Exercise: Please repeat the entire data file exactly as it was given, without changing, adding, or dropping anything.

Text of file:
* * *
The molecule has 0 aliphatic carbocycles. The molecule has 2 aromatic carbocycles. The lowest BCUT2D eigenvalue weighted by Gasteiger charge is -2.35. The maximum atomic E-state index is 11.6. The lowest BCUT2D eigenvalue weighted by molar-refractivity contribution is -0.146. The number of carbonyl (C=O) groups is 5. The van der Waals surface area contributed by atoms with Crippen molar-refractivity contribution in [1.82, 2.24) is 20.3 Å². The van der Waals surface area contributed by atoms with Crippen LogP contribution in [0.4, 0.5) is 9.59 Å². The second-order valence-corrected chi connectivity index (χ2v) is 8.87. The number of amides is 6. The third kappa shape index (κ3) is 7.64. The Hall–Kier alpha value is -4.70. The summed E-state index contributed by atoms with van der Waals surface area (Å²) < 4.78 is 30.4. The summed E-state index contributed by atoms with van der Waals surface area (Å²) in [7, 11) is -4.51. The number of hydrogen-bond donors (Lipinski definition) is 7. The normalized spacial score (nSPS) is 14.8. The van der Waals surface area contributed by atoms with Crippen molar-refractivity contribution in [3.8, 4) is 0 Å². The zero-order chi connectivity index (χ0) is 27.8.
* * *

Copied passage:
The molecule has 0 aliphatic carbocycles. The molecule has 2 aromatic carbocycles. The lowest BCUT2D eigenvalue weighted by Gasteiger charge is -2.35. The maximum atomic E-state index is 11.6. The lowest BCUT2D eigenvalue weighted by molar-refractivity contribution is -0.146. The number of carbonyl (C=O) groups is 5. The van der Waals surface area contributed by atoms with Crippen molar-refractivity contribution in [1.82, 2.24) is 20.3 Å². The van der Waals surface area contributed by atoms with Crippen LogP contribution in [0.4, 0.5) is 9.59 Å². The second-order valence-corrected chi connectivity index (χ2v) is 8.87. The number of amides is 6. The third kappa shape index (κ3) is 7.64. The Hall–Kier alpha value is -4.70. The summed E-state index contributed by atoms with van der Waals surface area (Å²) < 4.78 is 30.4. The summed E-state index contributed by atoms with van der Waals surface area (Å²) in [7, 11) is -4.51. The number of hydrogen-bond donors (Lipinski definition) is 7. The normalized spacial score (nSPS) is 14.8. The van der Waals surface area contributed by atoms with Crippen molar-refractivity contribution in [3.8, 4) is 0 Å². The zero-order chi connectivity index (χ0) is 27.8.